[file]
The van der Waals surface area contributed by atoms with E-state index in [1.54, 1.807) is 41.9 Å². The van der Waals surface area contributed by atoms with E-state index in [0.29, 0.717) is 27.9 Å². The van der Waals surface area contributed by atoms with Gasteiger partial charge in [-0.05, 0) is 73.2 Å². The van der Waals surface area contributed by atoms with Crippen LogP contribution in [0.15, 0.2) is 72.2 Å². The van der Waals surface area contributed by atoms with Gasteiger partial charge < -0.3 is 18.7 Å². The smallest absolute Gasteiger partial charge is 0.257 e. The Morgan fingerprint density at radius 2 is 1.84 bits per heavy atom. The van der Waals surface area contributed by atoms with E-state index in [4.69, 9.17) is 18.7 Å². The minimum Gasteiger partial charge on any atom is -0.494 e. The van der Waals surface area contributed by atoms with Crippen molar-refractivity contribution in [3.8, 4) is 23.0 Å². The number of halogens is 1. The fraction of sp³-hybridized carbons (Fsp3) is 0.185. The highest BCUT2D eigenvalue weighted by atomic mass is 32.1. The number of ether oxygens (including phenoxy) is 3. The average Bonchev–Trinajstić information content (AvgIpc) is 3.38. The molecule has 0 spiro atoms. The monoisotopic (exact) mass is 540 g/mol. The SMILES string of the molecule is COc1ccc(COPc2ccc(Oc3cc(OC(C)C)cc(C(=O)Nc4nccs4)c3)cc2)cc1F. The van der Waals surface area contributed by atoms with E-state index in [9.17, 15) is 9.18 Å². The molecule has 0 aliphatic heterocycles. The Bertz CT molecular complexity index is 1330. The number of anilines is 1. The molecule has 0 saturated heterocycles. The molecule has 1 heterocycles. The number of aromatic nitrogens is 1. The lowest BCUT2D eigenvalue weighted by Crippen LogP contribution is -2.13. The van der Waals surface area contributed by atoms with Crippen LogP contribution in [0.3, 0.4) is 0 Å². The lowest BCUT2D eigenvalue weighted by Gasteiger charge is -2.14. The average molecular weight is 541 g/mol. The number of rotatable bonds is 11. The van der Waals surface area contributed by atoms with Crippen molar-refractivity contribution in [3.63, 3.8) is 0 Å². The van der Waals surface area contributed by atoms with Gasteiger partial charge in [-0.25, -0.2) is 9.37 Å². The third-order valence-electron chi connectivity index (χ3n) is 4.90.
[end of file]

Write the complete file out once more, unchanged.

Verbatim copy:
The van der Waals surface area contributed by atoms with E-state index in [1.54, 1.807) is 41.9 Å². The van der Waals surface area contributed by atoms with E-state index in [0.29, 0.717) is 27.9 Å². The van der Waals surface area contributed by atoms with Gasteiger partial charge in [-0.05, 0) is 73.2 Å². The van der Waals surface area contributed by atoms with Crippen LogP contribution in [0.15, 0.2) is 72.2 Å². The van der Waals surface area contributed by atoms with Gasteiger partial charge < -0.3 is 18.7 Å². The smallest absolute Gasteiger partial charge is 0.257 e. The Morgan fingerprint density at radius 2 is 1.84 bits per heavy atom. The van der Waals surface area contributed by atoms with E-state index in [4.69, 9.17) is 18.7 Å². The minimum Gasteiger partial charge on any atom is -0.494 e. The van der Waals surface area contributed by atoms with Crippen molar-refractivity contribution in [3.8, 4) is 23.0 Å². The number of halogens is 1. The fraction of sp³-hybridized carbons (Fsp3) is 0.185. The highest BCUT2D eigenvalue weighted by atomic mass is 32.1. The number of ether oxygens (including phenoxy) is 3. The average Bonchev–Trinajstić information content (AvgIpc) is 3.38. The molecule has 0 spiro atoms. The monoisotopic (exact) mass is 540 g/mol. The SMILES string of the molecule is COc1ccc(COPc2ccc(Oc3cc(OC(C)C)cc(C(=O)Nc4nccs4)c3)cc2)cc1F. The van der Waals surface area contributed by atoms with E-state index in [9.17, 15) is 9.18 Å². The molecule has 0 aliphatic heterocycles. The Bertz CT molecular complexity index is 1330. The number of anilines is 1. The molecule has 0 saturated heterocycles. The molecule has 1 heterocycles. The number of aromatic nitrogens is 1. The lowest BCUT2D eigenvalue weighted by Crippen LogP contribution is -2.13. The van der Waals surface area contributed by atoms with Crippen LogP contribution in [0.3, 0.4) is 0 Å². The lowest BCUT2D eigenvalue weighted by Gasteiger charge is -2.14. The average molecular weight is 541 g/mol. The number of rotatable bonds is 11. The van der Waals surface area contributed by atoms with Crippen molar-refractivity contribution in [3.63, 3.8) is 0 Å². The van der Waals surface area contributed by atoms with Gasteiger partial charge in [-0.25, -0.2) is 9.37 Å². The third-order valence-electron chi connectivity index (χ3n) is 4.90.